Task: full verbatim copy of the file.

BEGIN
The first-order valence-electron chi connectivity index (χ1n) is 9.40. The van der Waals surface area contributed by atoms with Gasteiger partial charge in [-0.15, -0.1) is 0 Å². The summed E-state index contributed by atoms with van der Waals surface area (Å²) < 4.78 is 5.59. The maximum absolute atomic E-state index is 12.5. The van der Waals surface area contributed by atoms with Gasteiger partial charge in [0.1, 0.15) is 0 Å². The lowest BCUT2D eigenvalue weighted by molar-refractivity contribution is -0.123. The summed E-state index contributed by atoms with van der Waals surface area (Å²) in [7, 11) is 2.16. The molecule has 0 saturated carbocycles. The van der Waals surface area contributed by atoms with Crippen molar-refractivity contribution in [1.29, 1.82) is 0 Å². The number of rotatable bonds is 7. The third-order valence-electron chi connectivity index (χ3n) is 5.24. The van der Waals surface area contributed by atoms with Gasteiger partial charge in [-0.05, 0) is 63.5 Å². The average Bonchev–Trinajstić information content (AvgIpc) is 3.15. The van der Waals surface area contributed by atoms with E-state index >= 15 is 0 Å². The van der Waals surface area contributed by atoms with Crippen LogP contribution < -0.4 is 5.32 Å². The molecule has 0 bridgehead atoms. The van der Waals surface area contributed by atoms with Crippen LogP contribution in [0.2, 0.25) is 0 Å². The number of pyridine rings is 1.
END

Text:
The first-order valence-electron chi connectivity index (χ1n) is 9.40. The van der Waals surface area contributed by atoms with Gasteiger partial charge in [-0.15, -0.1) is 0 Å². The summed E-state index contributed by atoms with van der Waals surface area (Å²) < 4.78 is 5.59. The maximum absolute atomic E-state index is 12.5. The van der Waals surface area contributed by atoms with Gasteiger partial charge in [0.1, 0.15) is 0 Å². The lowest BCUT2D eigenvalue weighted by molar-refractivity contribution is -0.123. The summed E-state index contributed by atoms with van der Waals surface area (Å²) in [7, 11) is 2.16. The molecule has 0 saturated carbocycles. The van der Waals surface area contributed by atoms with Crippen molar-refractivity contribution in [1.29, 1.82) is 0 Å². The number of rotatable bonds is 7. The third-order valence-electron chi connectivity index (χ3n) is 5.24. The van der Waals surface area contributed by atoms with Gasteiger partial charge in [-0.05, 0) is 63.5 Å². The average Bonchev–Trinajstić information content (AvgIpc) is 3.15. The van der Waals surface area contributed by atoms with E-state index >= 15 is 0 Å². The van der Waals surface area contributed by atoms with Crippen LogP contribution < -0.4 is 5.32 Å². The molecule has 0 bridgehead atoms. The van der Waals surface area contributed by atoms with Crippen LogP contribution in [0.2, 0.25) is 0 Å². The number of pyridine rings is 1.